Rebels with a cause? Irexit party calling for Ireland to leave EU launches in Dublin
The Irexit movement was born out of a public meeting held in Dublin last February by former UKIP leader Nigel Farage, which was attended by 600 people. A Facebook page for the launch of the new party on Saturday shows that only around 90 people are planning to go to the event. However, The Irish Times reports that approximately 250 people have registered for the launch at the Bonnington Hotel, which is dubbed ‘Irexit - Freedom to Prosper.’
The IFP says it plans to run candidates in the European and national elections on a platform that calls for Ireland to leave the EU in order to increase its sovereignty. The founder and spokesperson for the party, Hermann Kelly, told Irish media this week that Ireland no longer benefits from the “cash cow” that the EU once was in the 1970s.
“But going forward now, Ireland is a net contributor to the EU, we give them €2.7 billion ($3.1 billion) (gross) per year, the net figure is half a billion,” said Kelly, who is the director of communications for the Europe of Freedom and Direct Democracy group in the European Parliament, a coalition of Euroskeptic parties including UKIP and the Italian Five Star movement.
Kelly told RT that, while support for Irexit is low among the public, as well as among politicians and the Irish media, he believes the party will gain support as they make their case for leaving the EU.
“We will be like rebels with a cause, those fighting for freedom… and in electoral terms that is a good position to be in,” he said.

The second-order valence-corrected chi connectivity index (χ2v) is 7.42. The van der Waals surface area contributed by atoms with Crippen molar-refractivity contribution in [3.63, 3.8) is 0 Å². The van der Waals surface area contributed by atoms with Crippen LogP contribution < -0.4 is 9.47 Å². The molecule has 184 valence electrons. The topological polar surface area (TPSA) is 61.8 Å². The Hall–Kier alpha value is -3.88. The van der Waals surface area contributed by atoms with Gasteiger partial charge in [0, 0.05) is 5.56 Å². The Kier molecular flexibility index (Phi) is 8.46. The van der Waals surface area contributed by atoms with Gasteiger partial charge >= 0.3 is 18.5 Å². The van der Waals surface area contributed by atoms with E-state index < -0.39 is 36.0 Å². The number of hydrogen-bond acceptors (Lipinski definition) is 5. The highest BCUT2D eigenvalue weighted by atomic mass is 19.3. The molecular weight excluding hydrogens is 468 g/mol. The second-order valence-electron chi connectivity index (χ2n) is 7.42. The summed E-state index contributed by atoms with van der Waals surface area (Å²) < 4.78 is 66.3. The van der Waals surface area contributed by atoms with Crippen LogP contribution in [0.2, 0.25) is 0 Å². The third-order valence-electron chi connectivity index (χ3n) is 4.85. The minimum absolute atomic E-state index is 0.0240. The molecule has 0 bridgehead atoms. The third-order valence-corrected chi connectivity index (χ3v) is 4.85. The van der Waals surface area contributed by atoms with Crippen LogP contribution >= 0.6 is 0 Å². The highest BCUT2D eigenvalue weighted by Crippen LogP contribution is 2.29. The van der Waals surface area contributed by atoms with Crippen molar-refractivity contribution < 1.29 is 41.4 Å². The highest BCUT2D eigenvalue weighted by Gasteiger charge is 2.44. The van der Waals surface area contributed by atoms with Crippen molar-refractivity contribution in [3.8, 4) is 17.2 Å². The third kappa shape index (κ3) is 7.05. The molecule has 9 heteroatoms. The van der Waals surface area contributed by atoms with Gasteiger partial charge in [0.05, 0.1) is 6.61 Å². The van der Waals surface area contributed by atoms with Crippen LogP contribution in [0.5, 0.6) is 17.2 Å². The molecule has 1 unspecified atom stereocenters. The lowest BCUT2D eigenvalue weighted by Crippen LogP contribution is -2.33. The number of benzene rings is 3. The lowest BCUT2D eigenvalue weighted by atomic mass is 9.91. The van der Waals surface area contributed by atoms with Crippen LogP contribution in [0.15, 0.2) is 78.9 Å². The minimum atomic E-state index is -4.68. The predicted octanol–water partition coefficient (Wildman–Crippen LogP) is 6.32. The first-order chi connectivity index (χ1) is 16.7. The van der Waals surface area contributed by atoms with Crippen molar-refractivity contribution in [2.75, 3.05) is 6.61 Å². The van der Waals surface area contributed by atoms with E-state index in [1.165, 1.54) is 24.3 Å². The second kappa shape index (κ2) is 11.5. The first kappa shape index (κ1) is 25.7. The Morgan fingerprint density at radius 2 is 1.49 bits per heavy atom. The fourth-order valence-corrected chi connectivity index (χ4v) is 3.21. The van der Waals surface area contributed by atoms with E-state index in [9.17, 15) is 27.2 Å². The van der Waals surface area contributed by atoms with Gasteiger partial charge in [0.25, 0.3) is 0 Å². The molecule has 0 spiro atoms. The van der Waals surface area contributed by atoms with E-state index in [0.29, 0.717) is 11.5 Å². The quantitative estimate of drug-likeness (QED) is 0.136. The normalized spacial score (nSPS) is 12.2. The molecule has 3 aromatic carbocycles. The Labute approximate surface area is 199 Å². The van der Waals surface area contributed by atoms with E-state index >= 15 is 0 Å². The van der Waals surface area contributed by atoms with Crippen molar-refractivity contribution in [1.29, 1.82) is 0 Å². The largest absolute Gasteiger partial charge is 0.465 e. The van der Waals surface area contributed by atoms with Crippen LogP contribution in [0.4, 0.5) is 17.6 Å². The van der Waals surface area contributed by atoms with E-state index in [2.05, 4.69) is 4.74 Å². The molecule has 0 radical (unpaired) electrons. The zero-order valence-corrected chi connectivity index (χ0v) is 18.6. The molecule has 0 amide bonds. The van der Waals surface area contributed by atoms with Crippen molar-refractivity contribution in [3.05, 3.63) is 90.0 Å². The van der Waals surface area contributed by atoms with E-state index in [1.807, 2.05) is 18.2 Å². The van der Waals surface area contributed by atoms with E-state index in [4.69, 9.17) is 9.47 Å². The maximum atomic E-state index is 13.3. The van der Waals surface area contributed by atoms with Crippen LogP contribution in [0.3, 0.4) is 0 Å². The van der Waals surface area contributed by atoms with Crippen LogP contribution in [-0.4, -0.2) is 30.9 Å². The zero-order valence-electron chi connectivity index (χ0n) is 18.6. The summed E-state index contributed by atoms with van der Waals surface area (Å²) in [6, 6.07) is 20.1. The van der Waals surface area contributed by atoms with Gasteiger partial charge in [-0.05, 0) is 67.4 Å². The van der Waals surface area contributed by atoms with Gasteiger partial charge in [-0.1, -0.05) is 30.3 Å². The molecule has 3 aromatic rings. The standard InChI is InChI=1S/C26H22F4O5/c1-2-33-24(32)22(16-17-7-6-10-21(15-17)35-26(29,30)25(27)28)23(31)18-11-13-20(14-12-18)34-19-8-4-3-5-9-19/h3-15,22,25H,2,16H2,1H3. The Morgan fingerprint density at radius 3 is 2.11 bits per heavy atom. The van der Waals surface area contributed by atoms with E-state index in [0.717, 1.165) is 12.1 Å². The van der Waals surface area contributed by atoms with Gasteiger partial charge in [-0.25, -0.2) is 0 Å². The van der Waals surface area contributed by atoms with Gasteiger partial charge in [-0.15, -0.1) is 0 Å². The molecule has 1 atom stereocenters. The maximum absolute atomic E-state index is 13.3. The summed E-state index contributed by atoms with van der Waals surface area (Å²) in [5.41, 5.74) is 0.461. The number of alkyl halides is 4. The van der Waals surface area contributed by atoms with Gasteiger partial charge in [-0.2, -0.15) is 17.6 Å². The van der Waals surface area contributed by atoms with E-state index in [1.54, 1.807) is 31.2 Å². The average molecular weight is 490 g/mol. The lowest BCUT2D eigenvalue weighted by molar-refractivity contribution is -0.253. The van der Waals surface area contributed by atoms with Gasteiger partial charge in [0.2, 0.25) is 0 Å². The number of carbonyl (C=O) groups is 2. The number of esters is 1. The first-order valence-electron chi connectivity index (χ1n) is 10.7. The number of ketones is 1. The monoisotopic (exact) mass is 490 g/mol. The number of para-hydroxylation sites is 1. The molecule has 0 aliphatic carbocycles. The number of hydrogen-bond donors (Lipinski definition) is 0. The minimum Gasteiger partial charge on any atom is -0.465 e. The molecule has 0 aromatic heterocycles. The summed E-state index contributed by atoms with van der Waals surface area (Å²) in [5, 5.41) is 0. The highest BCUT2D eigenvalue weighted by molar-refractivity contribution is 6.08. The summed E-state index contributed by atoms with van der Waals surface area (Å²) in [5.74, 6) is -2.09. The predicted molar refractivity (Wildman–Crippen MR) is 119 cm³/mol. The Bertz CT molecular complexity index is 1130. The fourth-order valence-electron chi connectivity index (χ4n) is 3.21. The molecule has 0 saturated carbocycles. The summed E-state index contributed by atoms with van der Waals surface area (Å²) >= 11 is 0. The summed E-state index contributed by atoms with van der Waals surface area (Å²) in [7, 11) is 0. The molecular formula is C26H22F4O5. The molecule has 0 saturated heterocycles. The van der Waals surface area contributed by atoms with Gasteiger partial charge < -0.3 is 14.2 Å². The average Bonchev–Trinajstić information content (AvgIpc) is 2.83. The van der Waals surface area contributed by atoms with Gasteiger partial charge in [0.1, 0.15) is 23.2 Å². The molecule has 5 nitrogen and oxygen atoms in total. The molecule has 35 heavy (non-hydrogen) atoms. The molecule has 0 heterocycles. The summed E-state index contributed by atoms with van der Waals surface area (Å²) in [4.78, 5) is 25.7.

Former Irish ambassador Ray Bassett, who is scheduled to speak at the conference, told RT that the party still wants good economic relations with Europe. He was not involved in establishing the party, but believes that “it’s the political part of the European Union that is scaring people off.”
“If Ireland left the European Union, I would still like us to stay in the European Economic Area… which shouldn’t come with a political price that you have to beef up your military, change your tax system and have difficulty holding onto public utilities.”
Bassett conceded that there is a “minor” appetite for Irexit amongst the Irish people, which was confirmed when RT journalists took to the streets of the capital last week. They found an overwhelmingly negative attitude towards leaving the EU. One person pointed out that the benefits of being a member of the EU have been “incredible” for the country, while others said leaving would have a “devastating” and “disastrous” effect on the state.
A post-Brexit poll carried out in May found support for Ireland remaining in the EU jumped to over 90 percent (92 percent) for the first time. The annual survey of Irish attitudes to the EU also indicated growing support for Irish involvement in increased EU defense and security cooperation.
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